...this book (and the next volume) will surely become the standard reference...
December 2004 verscheen bij de Britse uitgeverij Phaidon het eerste deel van The Photobook: A History. Het heeft er alle schijn van dat de makers, Martin Parr en Gerry Badger, een standaardwerk hebben gecreëerd dat de waardering voor het fotoboek ingrijpend gaat beïnvloeden.
In de visie van Parr en Badger is de impact van fotografie in goede fotoboeken groter, want tijdlozer en geografisch minder begrensd, dan beelden in de massamedia en tentoonstellingen.
Gerry Badger is curator, fotohistoricus, de auteur van Collecting Photography (2003) en monografieën over Eugene Atget en Chris Killup.
opgenomen: De Hongerwinter van de fotografen van De Ondergedoken Camera,
van der Elsken, drie van Johan (Joan) van der Keuken, een Sanne Sannes en het Chiliboek van Koen Wessing. In dit boek krijgen ook veel onbekende boeken een plek: bijvoorbeeld van Tjechische, Portugese, Noorse , Japanse en Sovjet-fotografen. Die verrassingen, de soepele eigenzinnige teksten en de mijns inziens optimale vormgeving maken The Photobook tot de schatkamer die de liefhebber met ongeduld naar het tweede deel doet uitzien.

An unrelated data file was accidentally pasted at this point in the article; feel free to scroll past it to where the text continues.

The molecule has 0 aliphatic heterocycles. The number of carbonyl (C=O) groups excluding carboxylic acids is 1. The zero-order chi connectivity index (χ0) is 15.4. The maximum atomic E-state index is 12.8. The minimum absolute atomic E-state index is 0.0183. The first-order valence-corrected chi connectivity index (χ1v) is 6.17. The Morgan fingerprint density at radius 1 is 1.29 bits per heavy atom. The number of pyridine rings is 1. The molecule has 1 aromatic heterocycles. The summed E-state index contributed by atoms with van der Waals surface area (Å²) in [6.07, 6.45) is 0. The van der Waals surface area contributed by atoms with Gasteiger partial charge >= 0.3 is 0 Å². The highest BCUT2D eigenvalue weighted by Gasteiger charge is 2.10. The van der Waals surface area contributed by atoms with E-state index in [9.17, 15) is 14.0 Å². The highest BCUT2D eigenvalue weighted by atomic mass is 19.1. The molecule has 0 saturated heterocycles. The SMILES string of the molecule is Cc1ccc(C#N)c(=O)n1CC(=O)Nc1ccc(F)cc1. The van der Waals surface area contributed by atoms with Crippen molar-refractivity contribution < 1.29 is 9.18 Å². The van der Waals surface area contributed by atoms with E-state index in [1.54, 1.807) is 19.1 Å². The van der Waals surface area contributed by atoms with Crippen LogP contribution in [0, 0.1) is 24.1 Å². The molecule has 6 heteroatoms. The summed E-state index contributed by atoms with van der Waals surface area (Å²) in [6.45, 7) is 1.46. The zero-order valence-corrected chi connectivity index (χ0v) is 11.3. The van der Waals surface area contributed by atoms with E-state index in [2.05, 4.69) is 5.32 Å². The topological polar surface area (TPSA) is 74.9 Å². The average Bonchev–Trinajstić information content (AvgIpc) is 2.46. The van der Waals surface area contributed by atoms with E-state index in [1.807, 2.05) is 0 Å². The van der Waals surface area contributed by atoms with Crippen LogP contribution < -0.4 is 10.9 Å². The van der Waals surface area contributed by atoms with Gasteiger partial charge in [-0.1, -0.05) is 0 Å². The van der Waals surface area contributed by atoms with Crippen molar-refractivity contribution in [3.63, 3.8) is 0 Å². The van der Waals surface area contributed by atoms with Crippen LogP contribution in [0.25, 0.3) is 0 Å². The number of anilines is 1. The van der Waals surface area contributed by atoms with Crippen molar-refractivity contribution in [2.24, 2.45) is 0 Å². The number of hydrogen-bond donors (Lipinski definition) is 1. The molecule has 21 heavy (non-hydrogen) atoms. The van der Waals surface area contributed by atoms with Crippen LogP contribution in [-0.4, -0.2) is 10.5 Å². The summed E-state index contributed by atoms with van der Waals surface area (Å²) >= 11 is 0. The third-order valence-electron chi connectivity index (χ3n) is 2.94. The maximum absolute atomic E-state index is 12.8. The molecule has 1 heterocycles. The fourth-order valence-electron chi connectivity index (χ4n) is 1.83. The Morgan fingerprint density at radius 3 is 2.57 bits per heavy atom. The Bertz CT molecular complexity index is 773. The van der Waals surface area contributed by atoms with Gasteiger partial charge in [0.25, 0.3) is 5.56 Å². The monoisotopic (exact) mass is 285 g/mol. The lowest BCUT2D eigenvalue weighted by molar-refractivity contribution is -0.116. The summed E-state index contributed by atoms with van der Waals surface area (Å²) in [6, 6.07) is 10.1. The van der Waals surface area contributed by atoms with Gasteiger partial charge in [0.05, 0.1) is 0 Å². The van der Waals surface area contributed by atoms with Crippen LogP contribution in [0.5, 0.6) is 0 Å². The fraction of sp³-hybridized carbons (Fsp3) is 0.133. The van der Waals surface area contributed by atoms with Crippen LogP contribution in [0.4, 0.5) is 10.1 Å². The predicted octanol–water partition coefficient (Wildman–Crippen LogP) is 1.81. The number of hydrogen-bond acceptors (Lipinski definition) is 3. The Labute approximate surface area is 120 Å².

Voor het pas verschenen 'The Photobook: A History, volume II' zijn door samenstellers Gerry Badger en Partin Parr vijftien Nederlandse fotoboeken geselecteerd. In het ontwerp van het omslag zijn 5 van 24 boekcovers van Nederlandse origine.
De twee delen van 'The Photobook' vormen samen de bijbel van de fotoboekenwereld. Fotograaf en boekenverzamelaar Parr heeft het samengesteld met fotohistoricus Gerry Badger. Het eerste deel verscheen twee jaar geleden.
Macedonia Portraits and Landscapes; Cuny Janssen (Schaden.com)